- by Mount Saint Mary College
Alyssa DiMare photographed in her scrubs in the Mount's Nursing lab.

Alyssa DiMare of Staten Island, N.Y., a Mount Saint Mary College senior, has spent her time at the Mount inspiring others while simultaneously sparking her own success.

With Commencement on the way, DiMare notes that she has worn many hats throughout her four years at the Mount: dedicated Nursing major, member of the women's lacrosse team, orientation leader turned admissions ambassador, Fuzzy Friends Clinic volunteer, and mentor to fellow Nursing students – just to name a few.

"When I was looking at colleges my junior year of high school, I remember every tour guide telling me to get involved as much as you can, so that's what I tried to do," DiMare explained.

After spending a couple of days in the hospital with appendicitis the summer before her junior year of high school, DiMare began to dream of becoming a nurse.

"Seeing the compassion [the nurses] had for me, and how they advocated on my behalf to the rest of my medical team – I knew that was something I wanted to do," she said.

DiMare's biggest takeaway from the Mount Nursing Program is the confidence it has given her in herself and her skills. After graduation, she hopes to work as a nurse in a hospital in New York City. DiMare is interested in a medical-surgical floor position, but her main goal is to work in an Emergency Department.

Working in an ER is already familiar to DiMare – that is, when it comes to the needs of unwell stuffed animals. At the Fuzzy Friends Clinic, DiMare helped set up an emergency room environment at Bishop Dunn Memorial School, the private K-8 school located on the Mount's campus. Elementary students brought in their under-the-weather fuzzy companions, and Mount nursing students worked with the children to treat the patients.

"I was able to help some kids ease their fear of the doctor and even become interested in some medical techniques," DiMare said. "This experience really showed me how much of an impact you can have on children and how you can be a leader in the community."

Alyssa DiMare standing on the field with her lacrosse stick.Getting involved has been a staple in DiMare's four years at the Mount. When she was first on the college hunt, she remembers many other schools having policies that Nursing majors could not also be on athletic teams. But at the Mount, her growth was not limited – it was encouraged. DiMare not only joined the women's lacrosse team, but also took on a position as an orientation leader in the summers before her sophomore and junior year, which later led her to become an admissions ambassador as well.

"I feel like I have really found my voice in college, and I owe a lot of that to my lacrosse coach. He has always reminded me to be confident in myself, something I struggled with and still do from time to time," DiMare explained. She was able to cultivate growth not only as a student but also an athlete and mentor; the latter two being positions she equates to having the strongest impact on her overall development at the Mount.

DiMare is one of many Mount students who has met the COVID-19 pandemic with resilience and adaptability.

"We have all had to completely change our learning habits," she noted. "Nursing in general is a very hands-on major, so not having as much hands-on has been a little difficult."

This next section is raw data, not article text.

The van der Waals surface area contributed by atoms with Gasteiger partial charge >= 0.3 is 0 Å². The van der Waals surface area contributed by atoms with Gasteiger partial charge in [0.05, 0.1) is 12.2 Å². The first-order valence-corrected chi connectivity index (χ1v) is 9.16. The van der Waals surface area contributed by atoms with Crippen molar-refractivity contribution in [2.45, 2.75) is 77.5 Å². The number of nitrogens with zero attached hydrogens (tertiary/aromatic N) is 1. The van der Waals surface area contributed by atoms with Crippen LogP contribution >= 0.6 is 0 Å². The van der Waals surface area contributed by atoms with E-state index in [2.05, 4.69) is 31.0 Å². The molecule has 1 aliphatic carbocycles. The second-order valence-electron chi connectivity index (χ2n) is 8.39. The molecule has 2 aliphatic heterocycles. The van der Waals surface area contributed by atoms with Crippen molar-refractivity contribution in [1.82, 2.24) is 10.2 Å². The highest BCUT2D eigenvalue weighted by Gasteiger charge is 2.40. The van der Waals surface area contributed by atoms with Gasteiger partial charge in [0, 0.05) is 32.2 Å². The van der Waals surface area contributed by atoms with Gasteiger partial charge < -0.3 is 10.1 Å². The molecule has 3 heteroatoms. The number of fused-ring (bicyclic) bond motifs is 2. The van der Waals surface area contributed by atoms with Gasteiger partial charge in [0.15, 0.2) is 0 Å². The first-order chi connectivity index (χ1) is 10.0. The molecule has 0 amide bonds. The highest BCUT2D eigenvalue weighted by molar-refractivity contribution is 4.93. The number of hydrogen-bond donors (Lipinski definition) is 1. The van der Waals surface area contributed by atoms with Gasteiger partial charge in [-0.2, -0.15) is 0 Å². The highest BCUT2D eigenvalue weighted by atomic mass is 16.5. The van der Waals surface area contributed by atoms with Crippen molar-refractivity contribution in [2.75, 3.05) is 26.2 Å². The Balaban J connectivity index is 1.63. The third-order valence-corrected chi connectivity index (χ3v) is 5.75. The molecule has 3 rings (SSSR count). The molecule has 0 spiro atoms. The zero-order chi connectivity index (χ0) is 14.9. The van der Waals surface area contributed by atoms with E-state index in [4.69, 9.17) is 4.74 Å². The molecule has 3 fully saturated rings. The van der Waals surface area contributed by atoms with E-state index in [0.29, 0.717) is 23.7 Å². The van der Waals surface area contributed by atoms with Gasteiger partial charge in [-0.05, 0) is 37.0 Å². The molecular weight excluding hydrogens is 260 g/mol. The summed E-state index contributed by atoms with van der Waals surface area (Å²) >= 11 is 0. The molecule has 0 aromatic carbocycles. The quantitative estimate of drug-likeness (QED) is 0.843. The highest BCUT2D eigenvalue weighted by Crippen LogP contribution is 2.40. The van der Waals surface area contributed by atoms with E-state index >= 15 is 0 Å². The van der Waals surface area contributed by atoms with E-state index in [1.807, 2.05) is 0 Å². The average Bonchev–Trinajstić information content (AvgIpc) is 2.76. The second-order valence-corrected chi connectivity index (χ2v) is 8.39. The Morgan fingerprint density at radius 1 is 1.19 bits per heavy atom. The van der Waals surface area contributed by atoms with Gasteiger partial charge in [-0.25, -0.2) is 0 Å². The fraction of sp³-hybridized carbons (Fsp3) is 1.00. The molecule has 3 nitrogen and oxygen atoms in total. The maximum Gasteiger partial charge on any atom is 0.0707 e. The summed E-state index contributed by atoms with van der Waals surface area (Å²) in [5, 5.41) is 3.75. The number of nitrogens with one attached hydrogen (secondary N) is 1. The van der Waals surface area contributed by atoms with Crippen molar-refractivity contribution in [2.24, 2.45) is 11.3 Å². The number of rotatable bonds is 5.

That wasn't the only skill she honed from her experience of being a student throughout the pandemic: "The Nursing department did a great job of supplementing hands-on activities with case the semesters have gone on, I realized how much my critical thinking has expanded because of them," she said.

The culmination of these experiences and skills has made DiMare a mentor to fellow Nursing students – one in particular being her brother, Christopher DiMare, a sophomore in the Mount's nursing program.

Alyssa and Christopher DiMare standing in a Mount dormroom."I think having Chris as a fellow nursing major has been great," DiMare noted. "I really try to be a mentor to him and his friends about certain classes and just share some strategies with them on how to succeed in each class. I always explain to prospective students that the Mount is like one big extended family because of its size, which is something I loved about the school. So, having my actual family here was just a perfect addition to that."

Alyssa and Chris DiMare are far from the first siblings to study in the Mount's Nursing program together. Aleena Alexander of Wappingers Falls, N.Y., another Nursing student graduating this spring, will be passing the torch to her brother Anvin Alexander, who is currently a junior in the accelerated Nursing program.

The DiMares and the Alexanders are just the most recent of a long history of siblings who have taken on the Mount's Nursing program together. Twin sisters and Mount Nursing alumnae Elizabeth Scannell-Desch '72, PhD, RN, OCNS, FAAN and Mary Ellen Doherty '72, PhD, RN, CNM are another prominent example. The sisters used their Mount foundation in nursing to propel them to success, including coauthoring two books – Nurses in War: Voices from Iraq and Afghanistan (2012) and Nurses After War: The Reintegration Experience of Nurses Returning from Iraq and Afghanistan (2016).

The Mount community cannot wait to see the accomplishments Alyssa DiMare, her brother, and all of the college's other skilled Nursing majors go on to achieve.


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